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Lenka Novak and Rémi Tailleux

, variations in APE are a much better predictor of variations in kinetic energy. However, a major difficulty with Lorenz’s APE is that it is only defined in a global and volume-integrated sense. With an increasing emphasis of climate change research on regional variability in high-resolution climate models, there is an increasing need for locally definable diagnostics that can summarize large amounts of data. While the local character of kinetic energy is already well established and widely used, the

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Leslie M. Hechtel, Roland B. Stull, and Chin-Hoh Moeng

- Crop C Bare soil l~o. 9. Map of part of the BLX83 site, showing field patterns and land-use classifications reconstructed from aerialphotos and Landsat imagery. Note that many of the fields are roughly square or rectangular, with sides typically 0.25or 0.5 miles (402 or 805 m) in length, although some larger and smaller fields are present.other features on the map were reconstructed usingaerial photos taken by the Oklahoma Agricultural Stabilization and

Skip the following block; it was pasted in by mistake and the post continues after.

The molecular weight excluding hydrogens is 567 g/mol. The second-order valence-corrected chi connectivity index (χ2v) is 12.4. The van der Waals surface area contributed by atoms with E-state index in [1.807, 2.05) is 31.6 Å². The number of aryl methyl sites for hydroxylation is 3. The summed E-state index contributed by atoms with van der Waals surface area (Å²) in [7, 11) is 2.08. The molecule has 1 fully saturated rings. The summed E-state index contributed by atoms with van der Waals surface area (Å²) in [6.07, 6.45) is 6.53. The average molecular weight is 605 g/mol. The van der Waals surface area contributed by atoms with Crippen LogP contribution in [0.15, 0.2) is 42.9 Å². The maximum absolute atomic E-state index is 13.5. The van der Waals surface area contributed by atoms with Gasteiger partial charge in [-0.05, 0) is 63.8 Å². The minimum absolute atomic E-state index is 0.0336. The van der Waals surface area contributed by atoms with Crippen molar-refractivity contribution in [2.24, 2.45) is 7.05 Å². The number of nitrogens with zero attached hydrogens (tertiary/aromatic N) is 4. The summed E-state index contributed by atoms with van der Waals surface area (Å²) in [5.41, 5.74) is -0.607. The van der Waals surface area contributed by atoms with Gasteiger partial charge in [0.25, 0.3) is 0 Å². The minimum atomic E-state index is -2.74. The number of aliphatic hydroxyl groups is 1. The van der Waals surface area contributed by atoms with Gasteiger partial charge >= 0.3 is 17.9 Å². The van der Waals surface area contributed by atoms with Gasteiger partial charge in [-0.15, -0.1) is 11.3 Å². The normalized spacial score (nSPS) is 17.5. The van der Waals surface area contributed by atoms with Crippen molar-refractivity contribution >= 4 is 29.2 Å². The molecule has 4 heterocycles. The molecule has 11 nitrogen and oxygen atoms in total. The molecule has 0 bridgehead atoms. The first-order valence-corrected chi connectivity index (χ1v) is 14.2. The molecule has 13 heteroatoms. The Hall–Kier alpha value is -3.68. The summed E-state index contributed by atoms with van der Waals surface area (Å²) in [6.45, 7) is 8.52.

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F. J. Robinson, S. C. Sherwood, and Y. Li

. Hydrometeor. , 5 , 1223 – 1246 . Wicker , L. , and W. Skamarock , 2002 : Time-splitting methods for elastic models using forward time schemes. Mon. Wea. Rev. , 130 , 2088 – 2097 . Williams , E. , T. Chan , and D. Boccippio , 2004 : Islands as miniature continents: Another look at the land-ocean lightning contrast. J. Geophys. Res. , 109 . D16206, doi:10.1029/2003JD003833 . Zipser , E. J. , 2003 : Some views on “hot towers” after 50 years of tropical field programs and two years

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Osamu Isoguchi and Hiroshi Kawamura